That process is what makes Hadoop so good at dealing with large amounts of data. Hadoop spreads the data out and can handle complex computational questions by harnessing all of the available cluster processors to work in parallel.

Understanding Hadoop and extract, transform, and load

However, venturing into the world of Hadoop is not a plug-and-play experience. There are certain prerequisites, hardware requirements and configuration chores that must be met to ensure success. The first step consists of understanding and defining the analytics process. Luckily, most IT leaders are familiar with BA (business analytics) and BI processes and can relate the most common process layer used -- the ETL (extract, transform, and load) layer -- and the critical role it plays when building BA/BI solutions.

Big data analytics requires that organizations choose the data to analyze, consolidate it and then apply aggregation methods before it can be subjected to the ETL process. What's more, that has to occur with large volumes of data, which can be structured, unstructured, or from multiple sources, such as social networks, data logs, websites, mobile devices, sensors, and other areas.

Hadoop accomplishes that by incorporating pragmatic processes and considerations, such as a fault-tolerant clustered architecture and the capability to move computing power closer to the data and perform parallel and/or batch processing of large data sets. It also provides an open ecosystem that supports enterprise architecture layers from data storage to analytics processes.

Not all enterprises require the capabilities that big data analytics has to offer. However, those that do must consider Hadoop's capability to meet the challenge. But Hadoop cannot accomplish everything on its own -- enterprises will need to consider what additional Hadoop components are needed to build a Hadoop project.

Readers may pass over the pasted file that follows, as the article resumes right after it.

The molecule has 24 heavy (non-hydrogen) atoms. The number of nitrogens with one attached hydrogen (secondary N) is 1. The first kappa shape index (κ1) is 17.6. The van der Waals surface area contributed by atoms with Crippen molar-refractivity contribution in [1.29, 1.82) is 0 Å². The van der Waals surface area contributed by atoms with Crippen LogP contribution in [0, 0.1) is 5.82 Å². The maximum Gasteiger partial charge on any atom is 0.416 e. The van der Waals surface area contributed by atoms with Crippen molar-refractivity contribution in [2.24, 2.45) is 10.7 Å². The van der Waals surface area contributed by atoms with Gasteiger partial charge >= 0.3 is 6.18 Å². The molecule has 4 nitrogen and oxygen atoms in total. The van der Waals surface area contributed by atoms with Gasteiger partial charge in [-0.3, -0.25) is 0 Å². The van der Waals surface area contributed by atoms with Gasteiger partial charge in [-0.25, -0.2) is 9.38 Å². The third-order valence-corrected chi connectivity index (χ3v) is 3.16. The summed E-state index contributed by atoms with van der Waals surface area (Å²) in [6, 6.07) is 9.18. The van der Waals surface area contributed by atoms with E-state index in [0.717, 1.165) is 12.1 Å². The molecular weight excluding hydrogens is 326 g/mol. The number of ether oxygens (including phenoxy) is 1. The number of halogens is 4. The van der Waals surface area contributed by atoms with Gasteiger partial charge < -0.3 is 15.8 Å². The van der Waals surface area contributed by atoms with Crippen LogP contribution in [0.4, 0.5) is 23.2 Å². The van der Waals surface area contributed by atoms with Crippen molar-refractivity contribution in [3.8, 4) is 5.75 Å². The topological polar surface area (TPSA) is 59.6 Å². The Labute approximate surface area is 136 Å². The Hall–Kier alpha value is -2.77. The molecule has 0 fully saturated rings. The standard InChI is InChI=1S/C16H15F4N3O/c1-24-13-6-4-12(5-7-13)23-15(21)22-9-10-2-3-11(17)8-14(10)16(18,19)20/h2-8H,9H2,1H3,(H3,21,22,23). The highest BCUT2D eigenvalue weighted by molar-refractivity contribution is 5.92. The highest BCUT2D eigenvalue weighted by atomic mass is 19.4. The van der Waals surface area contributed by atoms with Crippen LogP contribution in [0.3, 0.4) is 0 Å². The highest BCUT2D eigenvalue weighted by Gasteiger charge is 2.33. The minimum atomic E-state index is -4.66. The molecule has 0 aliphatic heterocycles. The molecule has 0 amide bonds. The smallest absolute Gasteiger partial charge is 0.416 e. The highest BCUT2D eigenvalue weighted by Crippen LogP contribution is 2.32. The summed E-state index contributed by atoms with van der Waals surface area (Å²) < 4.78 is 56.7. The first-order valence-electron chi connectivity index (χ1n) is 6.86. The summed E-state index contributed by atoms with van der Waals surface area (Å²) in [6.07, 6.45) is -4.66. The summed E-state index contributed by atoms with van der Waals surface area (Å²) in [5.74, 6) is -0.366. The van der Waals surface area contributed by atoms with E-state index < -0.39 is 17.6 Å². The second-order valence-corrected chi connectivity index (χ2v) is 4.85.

For example, a starter set of Hadoop components may consist of HDFS and HBase for data management, MapReduce and Oozie as a processing framework, Pig and Hive as development frameworks for developer productivity and open source Pentaho for BI.

From a hardware perspective, a pilot project does not require massive amounts of equipment thrown at it. Hardware requirements can be as simple as a pair of servers with multiple cores, 24 or more gigabytes of RAM and a dozen or so hard disk drives of two terabytes each, which should prove sufficient to get a pilot project off the ground.

However, be forewarned that effective management and implementation of Hadoop require some expertise and experience, and if that expertise is not readily available, IT management should consider partnering with a service provider that can offer full support for the Hadoop project. That expertise proves especially important when it comes to security. Hadoop, HDFS and HBase offer very little in the form of integrated security, so data still need additional protections against compromise or theft.

All things considered, an in-house Hadoop project makes the most sense for a pilot test of big data analytics capabilities. After the pilot, a plethora of commercial or hosted solutions are available to those who want to tread further into the realm of big data analytics.

Frank J. Ohlhorst is a New York-based technology journalist and IT business consultant.

Read more about business intelligence (bi) in CIO's Business Intelligence (BI) Drilldown.

This story, "How to use Hadoop to overcome storage limitations" was originally published by CIO.